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Frontline Reports   |    
Clinical Neurophysiology Services in Psychiatry Departments
Oliver Pogarell, M.D.; Ulrich Hegerl, M.D.; Nash Boutros, M.D.
Psychiatric Services 2005; doi: 10.1176/appi.ps.56.7.871

In general, the clinical neurophysiology needs of psychiatry departments are currently provided by clinical neurophysiology laboratories housed in neurology departments for electroencephalography (EEG), medicine for electrocardiography (ECG), and either medicine or neurology for sleep studies. This arrangement has a number of significant drawbacks. First, a majority of studies of the use of EEG among patients with psychiatric disorders are published in psychiatry or psychophysiology journals, which are not commonly read by internists or neurologists. Second, most neurologists and internists lack psychiatric training. This training gap is a serious problem, because interpretation of tests must be performed within the differential diagnostic process for the patient.

Psychiatry-based clinical neurophysiology laboratories could remedy both these problems. Moreover, the proximity of the laboratory to the clinical population will allow psychiatry trainees and faculty members to be more exposed to this area of knowledge. Such exposure is important, because the current underutilization of EEG by psychiatrists is largely a result of the psychiatrists' distance from the field and consequent poor understanding of psychiatric indications for EEG assessment. The value of EEG in the diagnostic evaluation of psychiatric patients is well documented (1). Polysomnography has a limited but definite place in the work up of nocturnal episodes. Finally, the use of EEG in psychiatry has recently increased as a result of the adverse effects of a number of new psychotropic agents.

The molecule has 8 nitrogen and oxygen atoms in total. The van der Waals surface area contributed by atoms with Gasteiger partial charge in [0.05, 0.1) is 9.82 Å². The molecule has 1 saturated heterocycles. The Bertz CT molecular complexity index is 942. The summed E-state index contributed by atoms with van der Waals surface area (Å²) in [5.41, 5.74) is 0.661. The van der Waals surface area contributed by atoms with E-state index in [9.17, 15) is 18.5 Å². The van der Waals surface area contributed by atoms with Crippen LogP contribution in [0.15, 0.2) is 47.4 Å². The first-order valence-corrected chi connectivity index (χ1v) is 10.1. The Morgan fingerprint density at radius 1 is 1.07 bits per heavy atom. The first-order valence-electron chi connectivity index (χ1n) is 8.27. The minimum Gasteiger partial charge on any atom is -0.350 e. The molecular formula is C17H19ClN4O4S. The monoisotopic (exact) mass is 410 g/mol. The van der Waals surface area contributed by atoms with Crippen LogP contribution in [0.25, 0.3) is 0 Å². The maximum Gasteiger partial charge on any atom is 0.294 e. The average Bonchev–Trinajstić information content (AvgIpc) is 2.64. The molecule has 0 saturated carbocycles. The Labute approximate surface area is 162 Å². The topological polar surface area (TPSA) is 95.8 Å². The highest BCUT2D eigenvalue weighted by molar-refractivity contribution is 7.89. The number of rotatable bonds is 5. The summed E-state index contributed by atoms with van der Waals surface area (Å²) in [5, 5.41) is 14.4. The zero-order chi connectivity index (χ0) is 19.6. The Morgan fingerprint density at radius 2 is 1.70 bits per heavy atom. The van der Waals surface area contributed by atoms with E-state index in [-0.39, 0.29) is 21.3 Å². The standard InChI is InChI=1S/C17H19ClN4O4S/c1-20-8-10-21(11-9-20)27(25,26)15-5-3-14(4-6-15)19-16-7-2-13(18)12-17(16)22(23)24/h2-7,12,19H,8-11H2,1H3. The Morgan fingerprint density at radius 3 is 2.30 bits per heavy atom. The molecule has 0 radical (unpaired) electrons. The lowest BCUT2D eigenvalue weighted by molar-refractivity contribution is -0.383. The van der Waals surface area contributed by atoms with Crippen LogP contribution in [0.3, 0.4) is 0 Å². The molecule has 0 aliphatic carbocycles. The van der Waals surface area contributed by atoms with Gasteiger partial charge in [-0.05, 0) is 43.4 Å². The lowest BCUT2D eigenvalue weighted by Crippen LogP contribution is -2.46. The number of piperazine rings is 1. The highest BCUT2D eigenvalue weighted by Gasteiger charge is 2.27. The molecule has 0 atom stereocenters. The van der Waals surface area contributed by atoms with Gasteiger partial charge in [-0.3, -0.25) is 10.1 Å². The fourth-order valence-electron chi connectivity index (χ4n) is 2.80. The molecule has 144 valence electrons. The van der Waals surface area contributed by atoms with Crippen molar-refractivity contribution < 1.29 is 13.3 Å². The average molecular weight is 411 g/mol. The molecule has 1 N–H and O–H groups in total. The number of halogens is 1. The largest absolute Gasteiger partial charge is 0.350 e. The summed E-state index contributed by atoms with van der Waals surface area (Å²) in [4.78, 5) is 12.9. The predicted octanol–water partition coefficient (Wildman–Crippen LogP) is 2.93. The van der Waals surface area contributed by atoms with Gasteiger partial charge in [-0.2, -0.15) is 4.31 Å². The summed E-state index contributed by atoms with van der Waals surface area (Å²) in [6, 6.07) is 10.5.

In this report we describe the experience at the department of psychiatry at the Ludwig-Maximilians-University of Munich, Germany, where clinical neurophysiology services are provided within the department.

The division of clinical neurophysiology provides all clinical EEG and ECG studies for inpatients and outpatients in all age groups. Patients receive a routine EEG recording, usually within the first week after admission, before they receive medication. Further recordings for monitoring are performed on request, if clinically necessary. In cases of suspected epilepsy or epileptic seizures, serial EEGs are recorded. All ECG recordings are also provided by this unit.

The clinical neurophysiology laboratory is an autonomous working group managed by physicians who are trained in psychiatry, neurology, and neurophysiology. These physicians are responsible for the supervision and training of staff, quality assurance of the technical devices, analyses of neurophysiologic data, preparation of the written EEG reports, and contact and cooperation with clinicians.

Personnel training includes continuing clinical education—for example, psychopathology and differential diagnoses of neuropsychiatric disorders, technical practice and tutorials, and discussion of important EEG findings and specific EEG patterns.